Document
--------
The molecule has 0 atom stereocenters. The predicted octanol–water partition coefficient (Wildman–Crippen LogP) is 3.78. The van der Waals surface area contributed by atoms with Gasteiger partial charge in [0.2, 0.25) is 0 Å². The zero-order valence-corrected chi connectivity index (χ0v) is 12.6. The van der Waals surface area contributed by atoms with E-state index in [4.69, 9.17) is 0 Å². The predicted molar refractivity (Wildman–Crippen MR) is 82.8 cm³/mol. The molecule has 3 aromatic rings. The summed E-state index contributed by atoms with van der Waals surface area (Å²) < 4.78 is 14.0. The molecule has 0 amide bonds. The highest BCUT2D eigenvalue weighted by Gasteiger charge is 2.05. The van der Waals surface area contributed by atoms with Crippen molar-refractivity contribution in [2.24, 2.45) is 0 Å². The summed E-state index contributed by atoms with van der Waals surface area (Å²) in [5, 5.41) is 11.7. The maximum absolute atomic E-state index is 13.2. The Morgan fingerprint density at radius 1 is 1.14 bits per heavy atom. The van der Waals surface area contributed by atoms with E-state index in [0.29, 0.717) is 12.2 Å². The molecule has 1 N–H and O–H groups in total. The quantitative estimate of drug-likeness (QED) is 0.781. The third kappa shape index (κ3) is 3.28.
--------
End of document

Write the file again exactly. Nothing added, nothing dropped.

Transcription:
The molecule has 0 atom stereocenters. The predicted octanol–water partition coefficient (Wildman–Crippen LogP) is 3.78. The van der Waals surface area contributed by atoms with Gasteiger partial charge in [0.2, 0.25) is 0 Å². The zero-order valence-corrected chi connectivity index (χ0v) is 12.6. The van der Waals surface area contributed by atoms with E-state index in [4.69, 9.17) is 0 Å². The predicted molar refractivity (Wildman–Crippen MR) is 82.8 cm³/mol. The molecule has 3 aromatic rings. The summed E-state index contributed by atoms with van der Waals surface area (Å²) < 4.78 is 14.0. The molecule has 0 amide bonds. The highest BCUT2D eigenvalue weighted by Gasteiger charge is 2.05. The van der Waals surface area contributed by atoms with Crippen molar-refractivity contribution in [2.24, 2.45) is 0 Å². The summed E-state index contributed by atoms with van der Waals surface area (Å²) in [5, 5.41) is 11.7. The maximum absolute atomic E-state index is 13.2. The Morgan fingerprint density at radius 1 is 1.14 bits per heavy atom. The van der Waals surface area contributed by atoms with E-state index in [0.29, 0.717) is 12.2 Å². The molecule has 1 N–H and O–H groups in total. The quantitative estimate of drug-likeness (QED) is 0.781. The third kappa shape index (κ3) is 3.28.